As we all know, player safety has been at the forefront of football for the last several years.
In the NFL, pending lawsuits and multiple cases of suicide by former players has caused the league to take notice of head injuries in particular, so much so that last season the league announced a standardized concussion test protocol to be used by all teams.
My question is, when will the NCAA follow suit?
On Saturday, during the second half of a heated in-state rivalry game between two top 10 teams in Florida and Florida State, Seminole quarterback E.J. Manuel was hammered by two defenders as he scrambled out of the pocket. Manuel fumbled on the play, and it was obvious that by the time he hit the ground, he was completely unconscious.
|Photo by: Zachary Goldstein|
At the time of the injury, Florida State held a slim 20-16 lead. It was clear that the final outcome was still very much in question, and it certainly appeared that the Seminoles would have no choice but to press on without their starting quarterback for the remainder of the contest.
But looks can be deceiving, or so Florida State would like us to believe.
Manuel was replaced alright, for one, yes -- one series. Less than 10 minutes after being knocked into last week, he was back on the field, "cleared" by Seminole trainers to return to action.
Look, I've played and watched enough organized football in my day to know exactly what transpired on Florida State's sideline. At least 10 Seminole staff members huddled around Manuel once he reached the bench, and on multiple occasions, cameras caught coaches leaning into his ear, no doubt trying to persuade him to get back in the game, regardless of if he knew where the hell he was or not.
Manuel, for obvious reasons, never looked the same, and the Seminoles went on to lose, 37-26.
Afterwards, during the press conference, Manuel said, "I had the wind knocked out of me." If by, "wind knocked out of me," he meant, "I have no recollection whatsoever of the end of the 3rd quarter or start of the 4th," I totally buy what he's trying to sell.
Come on, everyone knows how players are. They want to play. That's the whole point in having trainers on the sidelines to begin with -- so they can make the call, not the players.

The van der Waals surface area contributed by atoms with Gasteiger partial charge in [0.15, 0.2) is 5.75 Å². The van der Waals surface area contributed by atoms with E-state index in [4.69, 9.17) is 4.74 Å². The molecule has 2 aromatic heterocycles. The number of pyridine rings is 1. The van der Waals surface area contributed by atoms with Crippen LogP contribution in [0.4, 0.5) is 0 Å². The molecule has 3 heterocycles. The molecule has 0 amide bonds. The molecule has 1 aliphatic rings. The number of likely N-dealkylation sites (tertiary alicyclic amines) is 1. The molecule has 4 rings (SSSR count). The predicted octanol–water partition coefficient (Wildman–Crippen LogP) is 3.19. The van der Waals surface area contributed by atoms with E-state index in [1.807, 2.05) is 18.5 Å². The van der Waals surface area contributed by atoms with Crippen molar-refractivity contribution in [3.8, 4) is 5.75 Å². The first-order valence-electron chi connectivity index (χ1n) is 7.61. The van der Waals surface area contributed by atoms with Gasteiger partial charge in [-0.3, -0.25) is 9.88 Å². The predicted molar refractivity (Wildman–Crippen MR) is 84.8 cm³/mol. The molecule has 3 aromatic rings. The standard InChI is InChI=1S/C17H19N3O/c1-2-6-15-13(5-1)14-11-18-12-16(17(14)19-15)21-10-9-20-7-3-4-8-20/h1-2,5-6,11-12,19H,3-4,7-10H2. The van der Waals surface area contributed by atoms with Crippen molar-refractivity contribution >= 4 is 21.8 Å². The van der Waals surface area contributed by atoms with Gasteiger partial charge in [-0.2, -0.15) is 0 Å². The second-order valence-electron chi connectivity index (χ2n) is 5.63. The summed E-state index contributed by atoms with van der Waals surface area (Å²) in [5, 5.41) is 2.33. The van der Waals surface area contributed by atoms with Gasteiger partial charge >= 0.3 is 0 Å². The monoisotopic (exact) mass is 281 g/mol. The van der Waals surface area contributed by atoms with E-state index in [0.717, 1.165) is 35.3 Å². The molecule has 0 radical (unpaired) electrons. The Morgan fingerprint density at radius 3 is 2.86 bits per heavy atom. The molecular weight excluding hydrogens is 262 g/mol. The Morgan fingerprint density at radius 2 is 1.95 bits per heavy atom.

In this particular case, Florida State's staff failed miserably. Not only because they allowed Manuel to return to the game, but because, from what I saw, they encouraged it.
To me, that's a big problem.
In recent years, the NCAA has been very proactive about protecting players from head injuries, yet they continue not to have a standard procedure in place for evaluating potential concussions on the sidelines.
Rather than leave it up to each individual school, standardizing the process for evaluating and diagnosing a player who may or may not have suffered a concussion would certainly be a step in the right direction.
Now, would it have made a difference in this instance? With a possible BCS berth and millions upon millions of dollars in revenue for the university potentially hanging in the balance? Probably not (I'm sure you see what I'm implying here). However, it would be better than the current system that is in place -- or lack thereof.
For years, we've been led to believe that the National Football League is the so called "devil" when it comes to post-career health problems among former players. But it's becoming more and more evident that the NCAA is just as much, if not more so to blame, because these guys pass through their halls long before the NFL gets their hands on them.
Perhaps if the National Collegiate Athletic Association were to start getting hit with lawsuits as frequently as the National Football League does, we'd start seeing some serious changes made.
In which case, the NCAA could change their behind closed doors motto of, 'win at all cost,' to something more along the lines of, 'win at all cost...until it starts costing us.'